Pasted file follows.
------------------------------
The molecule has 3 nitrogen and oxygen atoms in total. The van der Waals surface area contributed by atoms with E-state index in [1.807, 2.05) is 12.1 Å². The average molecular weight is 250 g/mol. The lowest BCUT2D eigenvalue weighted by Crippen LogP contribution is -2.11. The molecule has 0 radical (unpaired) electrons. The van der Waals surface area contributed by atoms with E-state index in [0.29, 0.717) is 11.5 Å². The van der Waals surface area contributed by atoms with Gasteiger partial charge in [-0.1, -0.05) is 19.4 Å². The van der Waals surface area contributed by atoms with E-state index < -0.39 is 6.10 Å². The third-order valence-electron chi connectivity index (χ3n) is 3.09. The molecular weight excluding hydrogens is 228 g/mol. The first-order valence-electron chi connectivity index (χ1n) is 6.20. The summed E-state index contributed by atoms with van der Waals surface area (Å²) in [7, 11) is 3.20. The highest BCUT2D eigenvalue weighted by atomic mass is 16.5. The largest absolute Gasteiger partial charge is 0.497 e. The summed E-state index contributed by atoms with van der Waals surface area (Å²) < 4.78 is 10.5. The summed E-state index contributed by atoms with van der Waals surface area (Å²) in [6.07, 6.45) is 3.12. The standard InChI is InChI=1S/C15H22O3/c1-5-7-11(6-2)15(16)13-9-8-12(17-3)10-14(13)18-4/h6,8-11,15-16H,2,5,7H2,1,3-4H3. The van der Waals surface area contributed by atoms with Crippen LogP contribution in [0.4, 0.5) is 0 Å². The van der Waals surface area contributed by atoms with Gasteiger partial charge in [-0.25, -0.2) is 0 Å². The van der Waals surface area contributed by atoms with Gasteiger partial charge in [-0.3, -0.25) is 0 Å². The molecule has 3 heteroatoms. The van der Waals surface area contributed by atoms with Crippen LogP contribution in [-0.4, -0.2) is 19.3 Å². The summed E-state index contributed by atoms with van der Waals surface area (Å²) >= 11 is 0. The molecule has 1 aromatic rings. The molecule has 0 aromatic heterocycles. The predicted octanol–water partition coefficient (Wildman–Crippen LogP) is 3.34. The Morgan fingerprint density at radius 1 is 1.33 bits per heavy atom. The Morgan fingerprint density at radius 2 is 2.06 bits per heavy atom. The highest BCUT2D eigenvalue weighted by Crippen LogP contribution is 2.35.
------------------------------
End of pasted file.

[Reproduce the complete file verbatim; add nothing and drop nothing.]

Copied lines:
The molecule has 3 nitrogen and oxygen atoms in total. The van der Waals surface area contributed by atoms with E-state index in [1.807, 2.05) is 12.1 Å². The average molecular weight is 250 g/mol. The lowest BCUT2D eigenvalue weighted by Crippen LogP contribution is -2.11. The molecule has 0 radical (unpaired) electrons. The van der Waals surface area contributed by atoms with E-state index in [0.29, 0.717) is 11.5 Å². The van der Waals surface area contributed by atoms with Gasteiger partial charge in [-0.1, -0.05) is 19.4 Å². The van der Waals surface area contributed by atoms with E-state index < -0.39 is 6.10 Å². The third-order valence-electron chi connectivity index (χ3n) is 3.09. The molecular weight excluding hydrogens is 228 g/mol. The first-order valence-electron chi connectivity index (χ1n) is 6.20. The summed E-state index contributed by atoms with van der Waals surface area (Å²) in [7, 11) is 3.20. The highest BCUT2D eigenvalue weighted by atomic mass is 16.5. The largest absolute Gasteiger partial charge is 0.497 e. The summed E-state index contributed by atoms with van der Waals surface area (Å²) < 4.78 is 10.5. The summed E-state index contributed by atoms with van der Waals surface area (Å²) in [6.07, 6.45) is 3.12. The standard InChI is InChI=1S/C15H22O3/c1-5-7-11(6-2)15(16)13-9-8-12(17-3)10-14(13)18-4/h6,8-11,15-16H,2,5,7H2,1,3-4H3. The van der Waals surface area contributed by atoms with Crippen LogP contribution in [0.4, 0.5) is 0 Å². The van der Waals surface area contributed by atoms with Gasteiger partial charge in [-0.25, -0.2) is 0 Å². The van der Waals surface area contributed by atoms with Gasteiger partial charge in [-0.3, -0.25) is 0 Å². The molecule has 3 heteroatoms. The van der Waals surface area contributed by atoms with Crippen LogP contribution in [-0.4, -0.2) is 19.3 Å². The summed E-state index contributed by atoms with van der Waals surface area (Å²) >= 11 is 0. The molecule has 1 aromatic rings. The molecule has 0 aromatic heterocycles. The predicted octanol–water partition coefficient (Wildman–Crippen LogP) is 3.34. The Morgan fingerprint density at radius 1 is 1.33 bits per heavy atom. The Morgan fingerprint density at radius 2 is 2.06 bits per heavy atom. The highest BCUT2D eigenvalue weighted by Crippen LogP contribution is 2.35.